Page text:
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FOX News: Cyber Security Questions Persist at World Bank

November 02, 2008

By RICHARD BEHAR

Is the World Bank in the middle of a security meltdown?

Over the past year, as FOX News reported three weeks ago, the bank has suffered a series of Internet attacks that penetrated at least 18 and perhaps as many as 40 of the bank's data servers. Moreover, spyware was apparently installed on computers inside the bank's treasury unit in Washington. The bank denies that sensitive data was compromised in any of the attacks.

FOX News: Cyber Security Questions Persist at World Bank

November 02, 2008

By RICHARD BEHAR

Is the World Bank in the middle of a security meltdown?

Over the past year, as FOX News reported three weeks ago, the bank has suffered a series of Internet attacks that penetrated at least 18 and perhaps as many as 40 of the bank's data servers. Moreover, spyware was apparently installed on computers inside the bank's treasury unit in Washington. The bank denies that sensitive data was compromised in any of the attacks.

FOX News: Former Top Cyber Official at Center of World Bank Scandal

October 31, 2008

By RICHARD BEHAR

In 1997, Mohamed Vazir Muhsin, a Sri Lankan accountant, was chosen by then-World Bank President James Wolfensohn as the first chief information officer in the institution's history. Eight years later, Muhsin was unceremoniously thrown out the door, and the bank's information security headaches reached migraine stage.

Newtown Bee: The FDA Needs Some Guts, Not PR

October 23, 2008

By GAP Public Health & Safety Associate Jonathan Cantú. Versions of this op-ed also appeared in the Ashville Citizen-Times (NC), Sun Advocate (UT), Columbia Daily Herald (TN), and Davis Standard Examiner (UT).

The Food and Drug Administration’s management has got it wrong again: The agency’s troubles aren’t due to bad public relations. At least they weren’t until recently.

San Marcos Daily Record: At Least Twice the Reported Number Missing From Ike

October 21, 2008

By GAP Homeland Security Director Jesselyn Radack, with contributions by Keri Nash.

Nearly a month after Hurricane Ike devastated the Texas Coast, major media outlets reported that over 300 people were missing. The first organized search for bodies did not take place until October 2, nearly three weeks after the hurricane made landfall. The local and state searchers were working with the Laura Recovery Center, a Texas-based missing children organization.

FOX News: World Bank Under Cyber Siege in 'Unprecedented Crisis'

October 13, 2008

By RICHARD BEHAR

The World Bank Group's computer network — one of the largest repositories of sensitive data about the economies of every nation — has been raided repeatedly by outsiders for more than a year, FOX News has learned.

It is still not known how much information was stolen. But sources inside the bank confirm that servers in the institution's highly-restricted treasury unit were deeply penetrated with spy software last April. Invaders also had full access to the rest of the bank's network for nearly a month in June and July.

Buffalo News: Another Poor Response Masked by Official Censorship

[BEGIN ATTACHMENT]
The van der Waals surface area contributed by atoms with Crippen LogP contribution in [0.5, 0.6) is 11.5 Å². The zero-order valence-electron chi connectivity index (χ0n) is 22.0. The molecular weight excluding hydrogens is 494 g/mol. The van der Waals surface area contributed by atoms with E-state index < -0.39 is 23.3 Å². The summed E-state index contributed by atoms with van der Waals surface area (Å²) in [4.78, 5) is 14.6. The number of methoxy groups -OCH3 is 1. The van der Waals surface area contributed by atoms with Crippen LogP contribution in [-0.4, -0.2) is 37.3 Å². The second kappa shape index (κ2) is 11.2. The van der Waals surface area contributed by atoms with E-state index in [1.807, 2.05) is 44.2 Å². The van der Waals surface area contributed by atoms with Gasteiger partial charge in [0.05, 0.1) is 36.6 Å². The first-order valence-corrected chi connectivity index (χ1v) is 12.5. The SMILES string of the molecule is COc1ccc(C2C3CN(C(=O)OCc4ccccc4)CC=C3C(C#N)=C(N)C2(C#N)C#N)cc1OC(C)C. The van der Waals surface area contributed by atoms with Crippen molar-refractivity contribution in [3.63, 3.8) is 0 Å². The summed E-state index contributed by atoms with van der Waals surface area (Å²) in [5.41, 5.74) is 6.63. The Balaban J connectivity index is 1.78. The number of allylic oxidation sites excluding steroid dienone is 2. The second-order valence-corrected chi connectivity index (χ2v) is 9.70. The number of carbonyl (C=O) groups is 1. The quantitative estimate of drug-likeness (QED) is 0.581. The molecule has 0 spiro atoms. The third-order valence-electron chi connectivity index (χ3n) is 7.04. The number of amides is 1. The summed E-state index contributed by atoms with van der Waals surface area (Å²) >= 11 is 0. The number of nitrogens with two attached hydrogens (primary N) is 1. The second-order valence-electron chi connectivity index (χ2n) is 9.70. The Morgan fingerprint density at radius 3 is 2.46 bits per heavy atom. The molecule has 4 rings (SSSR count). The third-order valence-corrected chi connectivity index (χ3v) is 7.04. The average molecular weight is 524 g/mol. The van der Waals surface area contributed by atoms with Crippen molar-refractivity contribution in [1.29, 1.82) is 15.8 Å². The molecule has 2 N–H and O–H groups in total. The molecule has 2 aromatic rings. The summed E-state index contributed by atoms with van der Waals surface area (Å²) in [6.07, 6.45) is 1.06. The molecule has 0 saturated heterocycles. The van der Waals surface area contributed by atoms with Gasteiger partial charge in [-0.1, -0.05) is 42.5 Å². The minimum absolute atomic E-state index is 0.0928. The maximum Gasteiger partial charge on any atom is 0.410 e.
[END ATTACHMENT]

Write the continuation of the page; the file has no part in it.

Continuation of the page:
September 28, 2008

By GAP Homeland Security Director Jesselyn Radack.

Hurricane Ike is being hailed by some as a victory for disaster preparedness, but it should really serve as a warning. Local congressmen on both sides of the aisle have accused the Federal Emergency Management Agency of botching the response in Texas, just as it did with Katrina. The storm made landfall early on Sept. 13. Yet FEMA did not begin to open any relief centers, necessary to provide critical supplies, until Sept. 15.

FEMA blamed the delay on logistics and . . . bad weather.

Financial Times: US Legislation 'Fails to Protect' Corporate Whistleblowers

September 09, 2008

By JOANNA CHUNG

The US federal law protecting corporate whistleblowers is failing to shield employees in the way that was intended, according to a non-profit group that is lobbying legislators for tougher rules.

The 2002 Sarbanes-Oxley Act, which contained new pro-whistleblower provisions when it was passed in the wake of the Enron and WorldCom scandals, "has helped few whistleblowers actually achieve justice", according to the Government Accountability Project, an advocacy group that provides legal advice to whistleblowers.

Tri-City Herald: Court Upholds Hanford Pipefitter $4.8M Jury Award

September 05, 2008

By ANNETTE CARY

The Washington State Supreme Court on Thursday upheld a 2005 jury award of $4.8 million plus $1.4 million in attorney fees for 11 laid-off Hanford pipefitters.

It decided all issues on appeal in the nine-year-old case in favor of the pipefitters, with the exception of one. It declined to require that the defendant in the trial, Fluor Federal Services, reimburse plaintiffs for miscellaneous costs in bringing the lawsuit. But it did increase the attorney fees owed to pipefitters to include recovery of the additional fees from the appeal.

Providence Journal: Some Unpleasant Things in Your Meat

September 02, 2008

By GAP Public Health and Safety Associate Amanda Hitt.

Recent food scares are prompting American consumers to double-check food product labels — not just where items are coming from, but the precise ingredients and chemicals being ingested. But what if the labels are themselves misleading? You would hope this would be illegal, but Food and Drug Administration (FDA) guidelines allow for this every day.

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